I have one of those 12″ rule thingy’s with the Kings and Queens on the back too.

  12. Jane Ramsden says:

    Well, I have never been told that, John, so yet again AFSAD teaches me sthg new! I do take the point, but suspect it was a rule – hahaha! – devised out of strict respect for the monarchy. You realise I am gonna have to anorak it now in the dickshunary! I’ll be back!

  13. muzza(s.e.England) says:

    @John @Jane@SRD….I never comment on this sort of thing as a rule (see what I did there!)…….I had that ‘Queen/ruler ..12″/rule’ imparted on me as a child and thanks to SRD for the rhyme….I will treasure….. this in case some whippersnapper ever asks!
    Don’t forget you can see Folk Award re-run on BBC for a week.

  14. LadyD says:

    @SRD….what about some extra verses to bring it up to date? 😉

  15. Eric says:

    I remember this as a song at parties in early 1950’s in the West Riding. We sang ” Price William was King Georges son” and ” wore a star pointing to the Russian war”

  16. muzza (s.e.England) says:

    @LadyD.. ref SRD post…add verse..perhaps:-

    William & Mary, Anna Gloria
    Four Georges, William & Victoria

    Edward, George then Edward eight
    Who chose , for love, to abdicate
    George stepped in then daughter Lizzie
    Keeping speculators busy

  17. Jane Ramsden says:

    Anorak contribution from Chamber’s Dictionary:

    Rule = a straight-edged strip used as a guide in drawing straight lines or as a measuring rod etc. etc.

    Ruler = a strip or roller for ruling lines; a person who rules.

    You will note which is the primary definition! Schools were just rulering – yes, that is a word! – childer with the respect for the monarchy line! Nothing wrong with respect, but no need to bend the language to fit a form of political correctness.

    Of course, common parlance could have bent the rule, so the dictionary changed as time past. I don’t rule that possibility out!

  18. Paul Peters says:

    In the Catholic succession after James II was overthrown, “King Henry IX” was indeed “King James III”‘s son, James being the Old Pretender and Henry’s elder brother Charles the Young Pretender. The titles were used by some European governments, and presumably by some Jacobite supporters in this country. The direct line died out with Henry, who was after all a Cardinal, so with him “the royal race was run”. Just a thought. Apologies to Scottish readers who can change the regnal numbers as they see fit.

  19. Daina says:

    Like this one. Has anyone watched “Horrible Histories”? The cast do the Kings and Queens in order, in song and in appropriate costume. Only as far as Victoria though so Muzza’s little ode finishes it off nicely.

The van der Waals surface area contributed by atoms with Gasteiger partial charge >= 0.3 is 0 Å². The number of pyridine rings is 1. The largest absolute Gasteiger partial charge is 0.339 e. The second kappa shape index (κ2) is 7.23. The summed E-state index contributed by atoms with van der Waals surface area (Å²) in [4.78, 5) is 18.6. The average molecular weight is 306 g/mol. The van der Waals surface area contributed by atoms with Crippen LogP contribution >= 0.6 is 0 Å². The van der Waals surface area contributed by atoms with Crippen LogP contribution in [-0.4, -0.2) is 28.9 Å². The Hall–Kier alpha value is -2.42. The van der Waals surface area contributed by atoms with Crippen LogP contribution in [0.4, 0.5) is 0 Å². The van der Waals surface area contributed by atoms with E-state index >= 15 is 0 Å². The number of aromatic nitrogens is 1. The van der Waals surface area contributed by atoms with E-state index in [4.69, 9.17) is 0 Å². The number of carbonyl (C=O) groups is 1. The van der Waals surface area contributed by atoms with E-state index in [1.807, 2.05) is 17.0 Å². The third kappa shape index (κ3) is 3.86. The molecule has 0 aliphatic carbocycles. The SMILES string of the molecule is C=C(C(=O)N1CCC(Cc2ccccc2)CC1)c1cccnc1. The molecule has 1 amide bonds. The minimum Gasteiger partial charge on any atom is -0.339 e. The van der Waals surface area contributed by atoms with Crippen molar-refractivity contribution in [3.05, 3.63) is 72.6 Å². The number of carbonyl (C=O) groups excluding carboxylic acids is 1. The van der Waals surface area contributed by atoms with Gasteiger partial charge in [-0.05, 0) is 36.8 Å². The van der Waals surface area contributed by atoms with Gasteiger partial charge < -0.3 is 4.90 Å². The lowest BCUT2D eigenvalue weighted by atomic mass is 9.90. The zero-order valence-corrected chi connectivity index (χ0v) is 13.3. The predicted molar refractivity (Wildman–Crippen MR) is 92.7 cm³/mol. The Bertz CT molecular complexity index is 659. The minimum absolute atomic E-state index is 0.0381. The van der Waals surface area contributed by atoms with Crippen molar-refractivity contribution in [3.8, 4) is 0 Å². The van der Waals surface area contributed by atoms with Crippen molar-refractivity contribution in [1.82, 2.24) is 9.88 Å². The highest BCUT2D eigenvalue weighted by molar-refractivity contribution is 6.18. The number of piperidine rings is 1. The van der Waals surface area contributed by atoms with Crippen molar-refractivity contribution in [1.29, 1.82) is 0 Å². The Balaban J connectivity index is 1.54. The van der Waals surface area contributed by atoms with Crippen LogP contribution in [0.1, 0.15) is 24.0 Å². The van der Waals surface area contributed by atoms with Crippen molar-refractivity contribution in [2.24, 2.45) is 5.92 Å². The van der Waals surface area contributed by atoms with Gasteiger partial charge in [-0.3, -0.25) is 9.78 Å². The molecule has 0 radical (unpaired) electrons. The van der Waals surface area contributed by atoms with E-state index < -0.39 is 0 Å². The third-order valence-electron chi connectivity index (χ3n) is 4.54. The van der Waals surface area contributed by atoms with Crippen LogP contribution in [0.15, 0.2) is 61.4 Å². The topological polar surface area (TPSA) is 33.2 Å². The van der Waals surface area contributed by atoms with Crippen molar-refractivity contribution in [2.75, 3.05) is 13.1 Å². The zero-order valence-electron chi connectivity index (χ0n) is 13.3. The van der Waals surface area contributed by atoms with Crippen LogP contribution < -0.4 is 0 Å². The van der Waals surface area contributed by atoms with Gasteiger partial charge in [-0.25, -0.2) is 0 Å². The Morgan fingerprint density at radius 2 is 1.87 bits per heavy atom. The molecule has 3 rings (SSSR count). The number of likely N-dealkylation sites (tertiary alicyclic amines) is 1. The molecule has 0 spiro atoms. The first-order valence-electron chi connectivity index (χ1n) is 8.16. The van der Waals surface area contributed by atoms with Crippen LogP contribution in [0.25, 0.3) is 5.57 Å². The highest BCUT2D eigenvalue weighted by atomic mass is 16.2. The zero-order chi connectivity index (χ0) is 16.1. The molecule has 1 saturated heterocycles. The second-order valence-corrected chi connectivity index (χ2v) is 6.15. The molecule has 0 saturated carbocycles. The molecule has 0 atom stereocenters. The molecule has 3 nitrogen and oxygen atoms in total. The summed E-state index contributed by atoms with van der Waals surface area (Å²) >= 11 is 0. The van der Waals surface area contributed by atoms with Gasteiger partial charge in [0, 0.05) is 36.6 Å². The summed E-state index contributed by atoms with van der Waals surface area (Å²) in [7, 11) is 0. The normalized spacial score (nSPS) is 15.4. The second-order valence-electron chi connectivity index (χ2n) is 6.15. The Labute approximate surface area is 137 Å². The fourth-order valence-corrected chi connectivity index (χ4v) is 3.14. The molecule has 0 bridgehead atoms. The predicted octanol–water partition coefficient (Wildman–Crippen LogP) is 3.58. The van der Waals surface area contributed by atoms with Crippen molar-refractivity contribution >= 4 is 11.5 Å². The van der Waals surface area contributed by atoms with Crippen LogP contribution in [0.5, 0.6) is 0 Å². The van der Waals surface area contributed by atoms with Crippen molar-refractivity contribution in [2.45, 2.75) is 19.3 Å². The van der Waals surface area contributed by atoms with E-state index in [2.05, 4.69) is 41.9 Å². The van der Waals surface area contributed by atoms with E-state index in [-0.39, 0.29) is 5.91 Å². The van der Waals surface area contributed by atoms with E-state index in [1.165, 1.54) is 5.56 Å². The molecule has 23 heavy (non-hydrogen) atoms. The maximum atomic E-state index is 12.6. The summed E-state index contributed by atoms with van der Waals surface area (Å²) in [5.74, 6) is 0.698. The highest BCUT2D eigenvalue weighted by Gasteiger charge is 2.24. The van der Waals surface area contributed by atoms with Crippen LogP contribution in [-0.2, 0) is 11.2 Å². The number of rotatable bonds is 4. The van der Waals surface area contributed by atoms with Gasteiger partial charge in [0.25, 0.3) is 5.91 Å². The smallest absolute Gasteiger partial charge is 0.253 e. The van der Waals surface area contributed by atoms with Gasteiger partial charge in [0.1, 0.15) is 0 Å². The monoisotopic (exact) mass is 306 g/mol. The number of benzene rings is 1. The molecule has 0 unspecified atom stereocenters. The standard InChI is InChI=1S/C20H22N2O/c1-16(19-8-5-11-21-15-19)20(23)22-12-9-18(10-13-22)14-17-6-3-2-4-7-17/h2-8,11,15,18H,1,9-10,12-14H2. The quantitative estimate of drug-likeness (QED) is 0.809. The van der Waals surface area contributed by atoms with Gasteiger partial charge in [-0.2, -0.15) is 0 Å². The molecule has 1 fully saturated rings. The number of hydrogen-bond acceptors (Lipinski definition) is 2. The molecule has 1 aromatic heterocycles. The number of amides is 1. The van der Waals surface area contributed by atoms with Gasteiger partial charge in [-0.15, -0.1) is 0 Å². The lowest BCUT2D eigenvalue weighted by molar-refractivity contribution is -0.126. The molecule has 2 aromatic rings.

20. John Bryson says:

    I came across this at Jon’s concert at Cecil Sharp House June 2011 to mark the completion of the AFSAD project, Fay sang it with her trio of Rob Harbron and Sam Sweeney. I thought Fay’s version, like Jon’s here, is super. I find the song very catchy and sing-along, trying to learn it for our next folk club Singers night

  21. throw pilows for your couch…

    […]King Henry Was King James’ Son « A Folk Song A Day[…]…

  22. Diana says:

    Such a jolly song this one, and I do like Fay’s version as well.

  23. Marie says:

    … new commenter here, so please bear with me.

    I’d support what Paul Peters said; Henry Stuart was indeed referred to as King Henry by some (although I’d have to look into my literature on Jacobite Songs to come up with a reference).

    Also, Horrible Histories are awesome indeed. 😉

  24. Diana says:

    You are right about Horrible Histories – one could learn a lot of facts from watching it.

  25. Little old Muzza(N.W surrey.UK) says:

    And Elvis’s name didn’t come up once with all these Kings!..
    Hey fellow AFSADers….Next wednesday and 10pm (I think on BBC2 Radio)…
    David Attenborough revives an old programme..’History of English Folk song’…but you all knew that didn’t you.

  26. Diana says:

    Of course Muzza, should be worth ;istening too.

    Love this song, Jon sings it well and so too does Fay. A nice jolly singalong sone.

  27. This song is mentioned in the Newberry Award winning book “Strawberry Girl” by Lois Lenski (pg 86). It is a square dance song that was fiddled and played in the Florida frontier in the early 1900’s.

  28. Jane (Maryland, US) says:

    Thanks for the explanation, Muzza.
    I just watched your video of Cold Blow and the Rainy Night. Glad you finally posted it!

Your Reply

Warning: Undefined variable $user_ID in /customers/a/0/f/ on line 121